A set of 50 photographs and associated handwritten descriptive notes, acquired from the Imperial Russian Geographical Society in St. Petersburg. The complete notes, "1904 View of Great Tibet", are available at: http://collections.lib.uwm.edu/u?/tibet,94
"Among other curious buildings in Lhasa, Norzunof was able to photograph the ancient palace of the kings of Tibet. This is falling into ruin, but is still occupied by private persons. The eastern façade is lower than the western one. The latter is more remarkable from an architectural point of view, but it was impossible to get a photograph of it. This is the only building in Lhasa which is not whitewashed, and this commemorates one of the most important events in the history of Tibet. The building was the residence of Gyur-me-nam-gyal, the last king of Tibet. He waged war against the Dalai-Lama, who was then spiritual leader only, but who was already ambitious for civil power. The Chinese intervened in this civil war, and in 1706 the king was assassinated. Then the seventh Dalai-Lama, named Kal-zang-gyamtso (1708-58), was proclaimed by the Chinese both King of Tibet and spiritual leader of the orthodox Buddhists."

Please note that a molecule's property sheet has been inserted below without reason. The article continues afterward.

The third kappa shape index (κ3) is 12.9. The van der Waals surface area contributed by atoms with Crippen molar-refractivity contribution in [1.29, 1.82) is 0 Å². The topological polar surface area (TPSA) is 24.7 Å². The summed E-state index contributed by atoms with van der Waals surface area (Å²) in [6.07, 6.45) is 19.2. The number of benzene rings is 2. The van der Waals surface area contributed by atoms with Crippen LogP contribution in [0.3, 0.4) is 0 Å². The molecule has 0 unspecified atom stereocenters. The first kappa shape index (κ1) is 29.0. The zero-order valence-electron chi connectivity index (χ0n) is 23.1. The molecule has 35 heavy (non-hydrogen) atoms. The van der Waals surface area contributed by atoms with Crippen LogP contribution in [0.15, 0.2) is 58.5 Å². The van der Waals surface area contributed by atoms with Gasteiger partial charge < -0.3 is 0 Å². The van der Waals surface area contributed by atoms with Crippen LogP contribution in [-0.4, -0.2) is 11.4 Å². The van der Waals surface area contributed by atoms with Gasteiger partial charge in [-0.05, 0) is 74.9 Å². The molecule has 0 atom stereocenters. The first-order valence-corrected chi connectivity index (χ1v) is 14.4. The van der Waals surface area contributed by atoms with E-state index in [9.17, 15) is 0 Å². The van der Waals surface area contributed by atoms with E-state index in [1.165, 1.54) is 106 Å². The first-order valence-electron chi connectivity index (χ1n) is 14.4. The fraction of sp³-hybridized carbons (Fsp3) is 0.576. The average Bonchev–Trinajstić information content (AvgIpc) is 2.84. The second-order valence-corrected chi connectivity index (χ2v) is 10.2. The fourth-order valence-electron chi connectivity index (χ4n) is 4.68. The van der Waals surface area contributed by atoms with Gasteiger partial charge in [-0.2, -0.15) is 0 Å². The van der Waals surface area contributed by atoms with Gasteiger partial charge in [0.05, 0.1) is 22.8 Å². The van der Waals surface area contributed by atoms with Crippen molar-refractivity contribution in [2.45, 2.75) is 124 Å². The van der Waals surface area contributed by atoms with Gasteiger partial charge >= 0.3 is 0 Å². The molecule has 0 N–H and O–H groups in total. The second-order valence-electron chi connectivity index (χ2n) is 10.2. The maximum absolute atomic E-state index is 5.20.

Deniker, J. (1903). New light on Lhasa, the forbidden City. The Century Illustrated Monthly Magazine LXVI or 66, 544-554. Available through Google Books at: http://books.google.com/books?id=V_YLAAAAMAAJ&pg=PA544&lpg=PA544&dq